Leading Brexit campaigners have drafted plans for an Australian-style, points-based immigration system, should the UK public vote to leave the European Union (EU). A referendum will be held in Britain on 23 June to enable voters to decide whether to remain in the EU or 'Brexit'- the name given if Britain leaves the EU.
However, it's worth pointing out that the UK immigration system currently operates a points-based system which includes various tiers including the Tier 2 visa and Tier 1 visa tier. It's unclear exactly how the 'new' points-based system will differ from the current one. What workpermit.com can tell you is that the right to enter the UK will be based on 'skills,' according to a report published by the Huffington Post.
A joint statement from Brexit supporters, Boris Johnson, Michael Gove, Priti Patel, and Gisela Stuart outlined plans for a UK immigration system that would 'mark the end of the automatic right of EU citizens to come and live and work in the UK.
The statement said: "By the next general election, we will create a genuine Australian-style points-based immigration system. The automatic right of all EU citizens to come to live and work in the UK will end, as will EU control over vital aspects of our social security system.
EU citizens will be subject to legislation made by those we elect in Westminster, not in Brussels. We could then create fairness between EU citizens and others, including those from Commonwealth countries."
Sanwar Ali, Editor of workpermit.com has the following comments to make:
There have been record increases in UK immigration because the UK economy is doing well and is actually doing much better than much of the EU. High levels of immigration to the UK is a sign of success. People want to come to the UK because there are more jobs in the UK. The Telegraph has recently commented that David Cameron has "unleashed this job-creating beast of an economy".
Immigration has been a major issue in the European Union Referendum campaign. if Britain chooses to leave the EU there may be lower levels of immigration, but the economy is likely to suffer. Perhaps that is a price that people will be prepared to pay. We will see on 23 June 2016.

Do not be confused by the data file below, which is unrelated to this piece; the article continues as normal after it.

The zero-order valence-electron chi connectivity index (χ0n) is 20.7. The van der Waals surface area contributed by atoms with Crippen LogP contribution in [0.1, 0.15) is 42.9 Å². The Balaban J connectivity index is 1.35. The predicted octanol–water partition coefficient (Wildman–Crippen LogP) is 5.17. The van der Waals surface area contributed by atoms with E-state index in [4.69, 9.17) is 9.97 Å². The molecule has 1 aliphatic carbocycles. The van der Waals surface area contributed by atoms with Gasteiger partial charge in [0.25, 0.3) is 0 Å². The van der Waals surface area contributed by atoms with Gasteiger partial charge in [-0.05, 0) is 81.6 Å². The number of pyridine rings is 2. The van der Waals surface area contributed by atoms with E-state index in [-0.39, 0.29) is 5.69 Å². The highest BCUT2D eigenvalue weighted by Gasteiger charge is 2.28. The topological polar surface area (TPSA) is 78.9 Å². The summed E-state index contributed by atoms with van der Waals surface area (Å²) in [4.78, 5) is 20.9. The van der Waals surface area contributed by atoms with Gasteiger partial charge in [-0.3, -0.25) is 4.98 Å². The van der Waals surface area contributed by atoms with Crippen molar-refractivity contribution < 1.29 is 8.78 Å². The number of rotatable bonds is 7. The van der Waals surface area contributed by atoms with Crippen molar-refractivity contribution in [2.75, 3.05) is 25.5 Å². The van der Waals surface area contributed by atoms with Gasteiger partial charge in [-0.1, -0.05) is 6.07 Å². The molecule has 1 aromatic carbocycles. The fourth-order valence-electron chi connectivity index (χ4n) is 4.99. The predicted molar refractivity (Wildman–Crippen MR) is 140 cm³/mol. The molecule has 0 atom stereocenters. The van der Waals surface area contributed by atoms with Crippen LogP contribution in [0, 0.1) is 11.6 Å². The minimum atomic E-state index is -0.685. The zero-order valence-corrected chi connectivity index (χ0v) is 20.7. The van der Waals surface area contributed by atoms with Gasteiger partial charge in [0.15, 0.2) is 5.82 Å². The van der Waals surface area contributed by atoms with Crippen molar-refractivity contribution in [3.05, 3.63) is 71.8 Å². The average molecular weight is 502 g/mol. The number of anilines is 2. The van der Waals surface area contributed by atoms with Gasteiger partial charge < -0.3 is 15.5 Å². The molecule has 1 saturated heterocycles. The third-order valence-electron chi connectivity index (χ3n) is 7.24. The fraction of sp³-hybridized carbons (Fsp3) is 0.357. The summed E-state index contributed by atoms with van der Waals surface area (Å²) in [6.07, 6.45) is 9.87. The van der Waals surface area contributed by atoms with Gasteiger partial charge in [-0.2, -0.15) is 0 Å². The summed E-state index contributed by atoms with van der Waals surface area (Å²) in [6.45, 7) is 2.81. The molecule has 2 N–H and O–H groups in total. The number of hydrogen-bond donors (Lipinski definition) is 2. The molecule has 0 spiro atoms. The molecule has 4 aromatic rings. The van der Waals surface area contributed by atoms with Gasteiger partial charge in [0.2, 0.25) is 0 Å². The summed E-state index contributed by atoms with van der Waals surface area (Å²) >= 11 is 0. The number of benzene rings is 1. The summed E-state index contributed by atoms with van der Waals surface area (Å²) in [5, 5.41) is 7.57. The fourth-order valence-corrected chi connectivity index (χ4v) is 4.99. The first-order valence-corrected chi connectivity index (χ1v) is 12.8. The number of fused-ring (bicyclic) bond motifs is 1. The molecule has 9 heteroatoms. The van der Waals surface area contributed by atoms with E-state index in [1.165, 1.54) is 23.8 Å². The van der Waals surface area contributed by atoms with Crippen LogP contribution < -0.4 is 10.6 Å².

The 'new' UK Immigration points-based system
Under the 'new' UK immigration system, applicants seeking to live and work in the UK would be assessed based on their skills and qualifications 'without discrimination on the grounds of nationality.'
The statement said: "To gain the right to work, economic migrants will have to be suitable for the job in question. For relevant jobs, we will be able to ensure that all those who come have the ability to speak good English. Such a system can be much less bureaucratic and much simpler than the existing system for non-EU citizens."
UK immigration has been a key focus of the 'Leave' and 'Remain' referendum campaigns, and with less than two weeks to go until voters take to the polls, the Leave campaign has finally unveiled its blueprint for controlling UK borders in the aftermath of an EU exit.
77,000 EU migrants entered Britain in 2015
According to the Brexit campaign statement, around 77,000 EU migrants arrived in the UK in 2015. The statement also claimed voting to Remain in the EU and continuing to allow free movement in the UK would cause problems for the UK. The "Leave" campaign says that staying in the EU would affect school class sizes, wages, public services, the NHS and the security of the UK.
Brexit campaigners mentioned the 'ongoing tragedies in the Mediterranean' as a demonstration of how badly the EU is struggling to cope with mass migration and freedom of movement.
The statement said: "Should the UK remain in the European Union, migration and the Mediterranean death toll is only going to worsen as immigrants attempt to reach Britain."